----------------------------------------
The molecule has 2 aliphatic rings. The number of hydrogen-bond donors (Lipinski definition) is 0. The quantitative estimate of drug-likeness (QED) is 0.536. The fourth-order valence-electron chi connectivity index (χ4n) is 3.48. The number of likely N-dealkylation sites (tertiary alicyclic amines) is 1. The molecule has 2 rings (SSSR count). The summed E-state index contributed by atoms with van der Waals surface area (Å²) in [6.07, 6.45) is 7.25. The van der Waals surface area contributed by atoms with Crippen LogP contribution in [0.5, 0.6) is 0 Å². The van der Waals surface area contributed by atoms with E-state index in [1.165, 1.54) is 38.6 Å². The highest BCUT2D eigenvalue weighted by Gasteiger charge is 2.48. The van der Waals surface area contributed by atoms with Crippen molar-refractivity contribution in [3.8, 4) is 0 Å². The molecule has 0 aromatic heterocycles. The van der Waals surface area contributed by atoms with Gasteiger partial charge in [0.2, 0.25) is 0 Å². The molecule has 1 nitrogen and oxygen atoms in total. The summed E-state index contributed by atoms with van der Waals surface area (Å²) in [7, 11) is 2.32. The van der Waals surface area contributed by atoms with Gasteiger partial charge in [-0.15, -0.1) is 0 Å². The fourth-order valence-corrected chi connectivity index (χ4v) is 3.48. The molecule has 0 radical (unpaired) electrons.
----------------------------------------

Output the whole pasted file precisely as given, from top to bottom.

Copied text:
The molecule has 2 aliphatic rings. The number of hydrogen-bond donors (Lipinski definition) is 0. The quantitative estimate of drug-likeness (QED) is 0.536. The fourth-order valence-electron chi connectivity index (χ4n) is 3.48. The number of likely N-dealkylation sites (tertiary alicyclic amines) is 1. The molecule has 2 rings (SSSR count). The summed E-state index contributed by atoms with van der Waals surface area (Å²) in [6.07, 6.45) is 7.25. The van der Waals surface area contributed by atoms with Crippen LogP contribution in [0.5, 0.6) is 0 Å². The van der Waals surface area contributed by atoms with E-state index in [1.165, 1.54) is 38.6 Å². The highest BCUT2D eigenvalue weighted by Gasteiger charge is 2.48. The van der Waals surface area contributed by atoms with Crippen molar-refractivity contribution in [3.8, 4) is 0 Å². The molecule has 0 aromatic heterocycles. The van der Waals surface area contributed by atoms with Gasteiger partial charge in [0.2, 0.25) is 0 Å². The molecule has 1 nitrogen and oxygen atoms in total. The summed E-state index contributed by atoms with van der Waals surface area (Å²) in [7, 11) is 2.32. The van der Waals surface area contributed by atoms with Gasteiger partial charge in [-0.15, -0.1) is 0 Å². The fourth-order valence-corrected chi connectivity index (χ4v) is 3.48. The molecule has 0 radical (unpaired) electrons.